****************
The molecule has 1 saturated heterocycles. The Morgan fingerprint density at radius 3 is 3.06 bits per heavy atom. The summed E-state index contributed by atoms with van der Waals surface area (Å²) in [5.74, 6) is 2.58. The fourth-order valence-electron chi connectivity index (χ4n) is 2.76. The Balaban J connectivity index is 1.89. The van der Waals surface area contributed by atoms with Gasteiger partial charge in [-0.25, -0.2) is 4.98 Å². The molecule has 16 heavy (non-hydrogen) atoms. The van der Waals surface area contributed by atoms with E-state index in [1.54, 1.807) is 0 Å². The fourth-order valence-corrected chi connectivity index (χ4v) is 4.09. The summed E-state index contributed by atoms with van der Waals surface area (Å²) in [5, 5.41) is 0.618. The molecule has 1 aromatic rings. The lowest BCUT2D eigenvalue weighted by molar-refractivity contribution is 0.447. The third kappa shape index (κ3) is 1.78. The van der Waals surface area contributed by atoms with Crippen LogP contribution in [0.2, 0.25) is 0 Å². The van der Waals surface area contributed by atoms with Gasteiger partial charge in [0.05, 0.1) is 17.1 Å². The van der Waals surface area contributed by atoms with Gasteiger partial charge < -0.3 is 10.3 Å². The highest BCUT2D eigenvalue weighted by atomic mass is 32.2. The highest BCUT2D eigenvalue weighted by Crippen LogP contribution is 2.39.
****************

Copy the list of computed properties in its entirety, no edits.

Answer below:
The molecule has 1 saturated heterocycles. The Morgan fingerprint density at radius 3 is 3.06 bits per heavy atom. The summed E-state index contributed by atoms with van der Waals surface area (Å²) in [5.74, 6) is 2.58. The fourth-order valence-electron chi connectivity index (χ4n) is 2.76. The Balaban J connectivity index is 1.89. The van der Waals surface area contributed by atoms with Gasteiger partial charge in [-0.25, -0.2) is 4.98 Å². The molecule has 16 heavy (non-hydrogen) atoms. The van der Waals surface area contributed by atoms with E-state index in [1.54, 1.807) is 0 Å². The fourth-order valence-corrected chi connectivity index (χ4v) is 4.09. The summed E-state index contributed by atoms with van der Waals surface area (Å²) in [5, 5.41) is 0.618. The molecule has 1 aromatic rings. The lowest BCUT2D eigenvalue weighted by molar-refractivity contribution is 0.447. The third kappa shape index (κ3) is 1.78. The van der Waals surface area contributed by atoms with Crippen LogP contribution in [0.2, 0.25) is 0 Å². The van der Waals surface area contributed by atoms with Gasteiger partial charge in [0.05, 0.1) is 17.1 Å². The van der Waals surface area contributed by atoms with Gasteiger partial charge < -0.3 is 10.3 Å². The highest BCUT2D eigenvalue weighted by atomic mass is 32.2. The highest BCUT2D eigenvalue weighted by Crippen LogP contribution is 2.39.